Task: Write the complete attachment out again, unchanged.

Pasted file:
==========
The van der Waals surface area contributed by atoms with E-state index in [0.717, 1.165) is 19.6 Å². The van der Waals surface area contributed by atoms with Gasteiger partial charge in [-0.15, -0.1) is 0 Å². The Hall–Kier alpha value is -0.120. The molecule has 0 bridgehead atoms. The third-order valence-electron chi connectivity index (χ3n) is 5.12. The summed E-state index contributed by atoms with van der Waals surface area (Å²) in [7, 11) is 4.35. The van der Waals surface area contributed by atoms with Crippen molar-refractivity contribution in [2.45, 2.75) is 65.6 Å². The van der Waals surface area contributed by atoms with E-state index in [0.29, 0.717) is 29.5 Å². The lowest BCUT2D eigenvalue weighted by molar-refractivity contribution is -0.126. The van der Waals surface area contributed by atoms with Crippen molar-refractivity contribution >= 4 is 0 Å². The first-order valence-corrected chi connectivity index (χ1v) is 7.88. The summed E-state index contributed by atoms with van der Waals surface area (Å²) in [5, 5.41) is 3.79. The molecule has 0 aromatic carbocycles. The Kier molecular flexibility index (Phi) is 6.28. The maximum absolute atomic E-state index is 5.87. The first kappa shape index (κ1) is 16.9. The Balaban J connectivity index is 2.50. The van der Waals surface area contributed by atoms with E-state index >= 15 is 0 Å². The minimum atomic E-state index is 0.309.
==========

The van der Waals surface area contributed by atoms with E-state index in [0.717, 1.165) is 19.6 Å². The van der Waals surface area contributed by atoms with Gasteiger partial charge in [-0.15, -0.1) is 0 Å². The Hall–Kier alpha value is -0.120. The molecule has 0 bridgehead atoms. The third-order valence-electron chi connectivity index (χ3n) is 5.12. The summed E-state index contributed by atoms with van der Waals surface area (Å²) in [7, 11) is 4.35. The van der Waals surface area contributed by atoms with Crippen molar-refractivity contribution in [2.45, 2.75) is 65.6 Å². The van der Waals surface area contributed by atoms with E-state index in [0.29, 0.717) is 29.5 Å². The lowest BCUT2D eigenvalue weighted by molar-refractivity contribution is -0.126. The van der Waals surface area contributed by atoms with Crippen molar-refractivity contribution >= 4 is 0 Å². The first-order valence-corrected chi connectivity index (χ1v) is 7.88. The summed E-state index contributed by atoms with van der Waals surface area (Å²) in [5, 5.41) is 3.79. The molecule has 0 aromatic carbocycles. The Kier molecular flexibility index (Phi) is 6.28. The maximum absolute atomic E-state index is 5.87. The first kappa shape index (κ1) is 16.9. The Balaban J connectivity index is 2.50. The van der Waals surface area contributed by atoms with E-state index >= 15 is 0 Å². The minimum atomic E-state index is 0.309.